Applying one set of high-quality standards by companies throughout the world improves the comparability and transparency of financial information and reduces financial statement preparation costs. When these standards are applied rigorously and consistently, capital market participants receive higher quality information for decision-making.

Bank Windhoek is a member of Capricorn Group whose shares are listed on the Namibian Stock Exchange and also has debt instruments listed on the Johannesburg Stock Exchange. With Capricorn Group’s shares publicly traded and to inform our various local and international stakeholders, Bank Windhoek and the Capricorn Group prepare their financial statements in accordance with the IFRS Standards, interpretations issued by the International Financial Reporting Interpretations Committee (IFRIC) as well as the Namibian Companies Act.

About The Author

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Following reverse listing, public can now acquire shareholding in Paratus Namibia


20 February 2020, Windhoek, Namibia: Paratus Namibia Holdings (PNH) was founded as Nimbus Infrastructure Limited (“Nimbus”), Namibia’s first Capital Pool Company listed on the Namibian Stock Exchange (“NSX”).

Although targeting an initial capital raising of N$300 million, Nimbus nonetheless managed to secure funding to the value of N$98 million through its CPC listing. With a mandate to invest in ICT infrastructure in sub-Sahara Africa, it concluded management agreements with financial partner Cirrus and technology partner, Paratus Telecommunications (Pty) Ltd (“Paratus Namibia”).

Paratus Namibia Managing Director, Andrew Hall

Its first investment was placed in Paratus Namibia, a fully licensed communications operator in Namibia under regulation of the Communications Regulatory Authority of Namibia (CRAN). Nimbus has since been able to increase its capital asset base to close to N$500 million over the past two years.

In order to streamline further investment and to avoid duplicating potential ICT projects in the market between Nimbus and Paratus Namibia, it was decided to consolidate the operations.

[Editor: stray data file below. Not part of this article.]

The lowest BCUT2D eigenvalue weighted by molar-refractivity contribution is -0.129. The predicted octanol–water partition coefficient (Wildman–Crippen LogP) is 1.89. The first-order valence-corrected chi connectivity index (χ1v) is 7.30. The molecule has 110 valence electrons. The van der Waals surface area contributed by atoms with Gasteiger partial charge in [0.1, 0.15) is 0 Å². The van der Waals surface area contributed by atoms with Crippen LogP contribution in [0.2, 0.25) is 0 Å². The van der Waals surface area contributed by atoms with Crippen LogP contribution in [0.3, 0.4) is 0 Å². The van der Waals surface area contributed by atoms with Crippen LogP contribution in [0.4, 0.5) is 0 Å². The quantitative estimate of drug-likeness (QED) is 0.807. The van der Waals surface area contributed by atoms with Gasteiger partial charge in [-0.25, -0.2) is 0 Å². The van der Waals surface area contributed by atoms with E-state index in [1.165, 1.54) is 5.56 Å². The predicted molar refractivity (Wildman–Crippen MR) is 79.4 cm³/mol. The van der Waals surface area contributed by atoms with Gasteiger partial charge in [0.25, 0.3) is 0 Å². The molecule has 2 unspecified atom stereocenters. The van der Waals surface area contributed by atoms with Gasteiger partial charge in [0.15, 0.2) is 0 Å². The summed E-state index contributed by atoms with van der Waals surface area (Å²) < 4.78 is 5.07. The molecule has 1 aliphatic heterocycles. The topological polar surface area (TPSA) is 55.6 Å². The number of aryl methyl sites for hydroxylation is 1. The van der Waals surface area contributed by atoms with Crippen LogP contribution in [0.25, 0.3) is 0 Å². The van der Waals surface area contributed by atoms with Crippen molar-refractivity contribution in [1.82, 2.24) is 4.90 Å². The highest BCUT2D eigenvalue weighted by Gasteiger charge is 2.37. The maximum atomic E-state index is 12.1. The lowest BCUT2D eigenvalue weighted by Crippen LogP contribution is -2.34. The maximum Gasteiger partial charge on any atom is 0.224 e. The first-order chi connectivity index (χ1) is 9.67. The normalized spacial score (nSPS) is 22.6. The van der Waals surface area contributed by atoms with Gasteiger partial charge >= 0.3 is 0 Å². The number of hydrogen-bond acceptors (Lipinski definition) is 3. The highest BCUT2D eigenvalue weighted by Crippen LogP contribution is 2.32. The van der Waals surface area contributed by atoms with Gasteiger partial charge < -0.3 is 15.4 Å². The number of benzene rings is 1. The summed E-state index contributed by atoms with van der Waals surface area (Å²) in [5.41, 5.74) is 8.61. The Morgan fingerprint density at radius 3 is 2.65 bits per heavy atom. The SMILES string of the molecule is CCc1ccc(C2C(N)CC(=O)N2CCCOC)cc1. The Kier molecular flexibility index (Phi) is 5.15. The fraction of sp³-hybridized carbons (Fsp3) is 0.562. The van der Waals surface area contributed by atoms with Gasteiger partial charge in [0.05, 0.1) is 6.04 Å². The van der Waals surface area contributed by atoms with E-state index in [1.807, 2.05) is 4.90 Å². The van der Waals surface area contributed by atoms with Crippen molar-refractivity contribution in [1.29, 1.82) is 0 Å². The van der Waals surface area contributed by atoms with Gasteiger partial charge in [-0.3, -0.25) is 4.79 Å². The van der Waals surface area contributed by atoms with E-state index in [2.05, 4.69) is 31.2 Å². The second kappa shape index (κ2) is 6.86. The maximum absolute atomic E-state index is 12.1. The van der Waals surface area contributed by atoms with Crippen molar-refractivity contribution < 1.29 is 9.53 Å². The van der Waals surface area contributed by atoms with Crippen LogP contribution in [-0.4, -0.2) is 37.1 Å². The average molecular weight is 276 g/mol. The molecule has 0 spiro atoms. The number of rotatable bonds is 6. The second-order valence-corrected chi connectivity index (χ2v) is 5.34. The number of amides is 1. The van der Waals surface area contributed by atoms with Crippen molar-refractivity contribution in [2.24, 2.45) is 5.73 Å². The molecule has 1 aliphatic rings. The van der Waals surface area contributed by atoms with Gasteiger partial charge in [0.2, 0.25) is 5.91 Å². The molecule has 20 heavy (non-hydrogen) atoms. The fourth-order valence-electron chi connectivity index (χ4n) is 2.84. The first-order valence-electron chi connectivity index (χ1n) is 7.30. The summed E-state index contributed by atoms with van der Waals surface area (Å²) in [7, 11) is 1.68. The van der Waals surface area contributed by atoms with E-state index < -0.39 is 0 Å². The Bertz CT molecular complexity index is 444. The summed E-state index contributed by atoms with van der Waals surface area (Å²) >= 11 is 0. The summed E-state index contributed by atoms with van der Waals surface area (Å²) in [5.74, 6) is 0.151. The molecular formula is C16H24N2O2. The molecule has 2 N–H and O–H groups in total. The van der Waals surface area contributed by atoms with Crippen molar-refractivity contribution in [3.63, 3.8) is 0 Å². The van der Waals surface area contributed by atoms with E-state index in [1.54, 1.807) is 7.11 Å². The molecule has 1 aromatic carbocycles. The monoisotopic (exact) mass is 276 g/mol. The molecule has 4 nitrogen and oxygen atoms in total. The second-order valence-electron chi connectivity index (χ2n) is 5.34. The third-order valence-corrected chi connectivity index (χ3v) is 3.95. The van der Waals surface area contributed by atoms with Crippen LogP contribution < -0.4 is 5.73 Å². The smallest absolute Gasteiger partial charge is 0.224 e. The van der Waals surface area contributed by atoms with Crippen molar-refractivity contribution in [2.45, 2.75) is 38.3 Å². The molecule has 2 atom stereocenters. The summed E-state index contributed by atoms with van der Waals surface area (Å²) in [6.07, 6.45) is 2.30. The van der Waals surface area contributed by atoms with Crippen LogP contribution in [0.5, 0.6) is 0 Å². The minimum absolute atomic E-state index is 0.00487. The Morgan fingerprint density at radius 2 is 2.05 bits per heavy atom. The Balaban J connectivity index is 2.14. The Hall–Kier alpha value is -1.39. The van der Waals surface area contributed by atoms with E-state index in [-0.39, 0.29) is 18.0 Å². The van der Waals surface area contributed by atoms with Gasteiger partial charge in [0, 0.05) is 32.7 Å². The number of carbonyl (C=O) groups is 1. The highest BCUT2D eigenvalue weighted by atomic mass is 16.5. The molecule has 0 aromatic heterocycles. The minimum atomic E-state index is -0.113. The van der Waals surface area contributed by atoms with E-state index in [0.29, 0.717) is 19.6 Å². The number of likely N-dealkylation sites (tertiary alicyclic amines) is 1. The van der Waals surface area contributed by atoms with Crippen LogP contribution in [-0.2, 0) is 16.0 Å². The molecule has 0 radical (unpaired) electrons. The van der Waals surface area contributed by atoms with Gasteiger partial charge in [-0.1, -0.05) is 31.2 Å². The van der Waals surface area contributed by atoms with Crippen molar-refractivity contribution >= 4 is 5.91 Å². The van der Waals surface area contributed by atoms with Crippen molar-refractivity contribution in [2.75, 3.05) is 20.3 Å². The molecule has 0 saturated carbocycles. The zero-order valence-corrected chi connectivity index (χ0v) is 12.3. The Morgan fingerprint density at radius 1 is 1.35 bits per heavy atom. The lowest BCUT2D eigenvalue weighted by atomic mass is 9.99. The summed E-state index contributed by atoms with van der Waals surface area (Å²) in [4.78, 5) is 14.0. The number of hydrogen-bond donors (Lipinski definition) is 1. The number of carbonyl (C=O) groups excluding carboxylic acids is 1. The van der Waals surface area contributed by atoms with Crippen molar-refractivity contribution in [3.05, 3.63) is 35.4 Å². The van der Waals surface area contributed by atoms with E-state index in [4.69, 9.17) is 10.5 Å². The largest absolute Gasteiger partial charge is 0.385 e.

Publishing various circulars to shareholders, Nimbus took up a 100% shareholding stake in Paratus Namibia in 2019 and proceeded to apply to have its name changed to Paratus Namibia Holdings with a consolidated board structure to ensure streamlined operations between the capital holdings and the operational arm of the business.

This transaction was approved by the Competitions Commission as well as CRAN, following all the relevant regulatory approvals as well as the necessary requirements in terms of corporate governance structures.

Paratus Namibia has evolved as a fully comprehensive communications operator in Namibia and operates as the head office of the Paratus Group in Africa. Paratus has established a pan-African footprint with operations in six African countries, being: Angola, Botswana, Mozambique, Namibia, South Africa and Zambia.

The group has achieved many successes over the years of which more recently includes the building of the Trans-Kalahari Fibre (TKF) project, which connects from the West Africa Cable System (WACS) eastward through Namibia to Botswana and onward to Johannesburg. The TKF also extends northward through Zambia to connect to Dar es Salaam in Tanzania, which made Paratus the first operator to connect the west and east coast of Africa under one Autonomous System Number (ASN).

This means that Paratus is now “exporting” internet capacity to landlocked countries such as Zambia, Botswana, the DRC with more countries to be targeted, and through its extensive African network, Paratus is well-positioned to expand the network even further into emerging ICT territories.

PNH as a fully-listed entity on the NSX, is therefore now the 100% shareholder of Paratus Namibia thereby becoming a public company. PNH is ready to invest in the future of the ICT environment in Namibia. The public is therefore invited and welcome to acquire shares in Paratus Namibia Holdings by speaking to a local stockbroker registered with the NSX. The future is bright, and the opportunities are endless.